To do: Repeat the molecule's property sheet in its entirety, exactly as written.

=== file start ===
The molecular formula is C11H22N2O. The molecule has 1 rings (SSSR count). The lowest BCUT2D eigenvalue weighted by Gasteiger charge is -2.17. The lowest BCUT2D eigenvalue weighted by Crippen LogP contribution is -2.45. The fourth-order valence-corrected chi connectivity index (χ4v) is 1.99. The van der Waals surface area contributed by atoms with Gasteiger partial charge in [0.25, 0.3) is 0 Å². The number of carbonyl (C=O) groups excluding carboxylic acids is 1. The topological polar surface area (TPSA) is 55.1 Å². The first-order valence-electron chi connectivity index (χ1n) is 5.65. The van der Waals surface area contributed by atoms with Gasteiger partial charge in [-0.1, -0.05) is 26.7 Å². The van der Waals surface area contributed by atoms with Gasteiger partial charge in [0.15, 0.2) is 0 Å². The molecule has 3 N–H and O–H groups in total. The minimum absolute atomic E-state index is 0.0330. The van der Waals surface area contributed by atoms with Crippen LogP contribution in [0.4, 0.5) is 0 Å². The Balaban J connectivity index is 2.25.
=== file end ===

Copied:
The molecular formula is C11H22N2O. The molecule has 1 rings (SSSR count). The lowest BCUT2D eigenvalue weighted by Gasteiger charge is -2.17. The lowest BCUT2D eigenvalue weighted by Crippen LogP contribution is -2.45. The fourth-order valence-corrected chi connectivity index (χ4v) is 1.99. The van der Waals surface area contributed by atoms with Gasteiger partial charge in [0.25, 0.3) is 0 Å². The number of carbonyl (C=O) groups excluding carboxylic acids is 1. The topological polar surface area (TPSA) is 55.1 Å². The first-order valence-electron chi connectivity index (χ1n) is 5.65. The van der Waals surface area contributed by atoms with Gasteiger partial charge in [-0.1, -0.05) is 26.7 Å². The van der Waals surface area contributed by atoms with Gasteiger partial charge in [0.15, 0.2) is 0 Å². The molecule has 3 N–H and O–H groups in total. The minimum absolute atomic E-state index is 0.0330. The van der Waals surface area contributed by atoms with Crippen LogP contribution in [0.4, 0.5) is 0 Å². The Balaban J connectivity index is 2.25.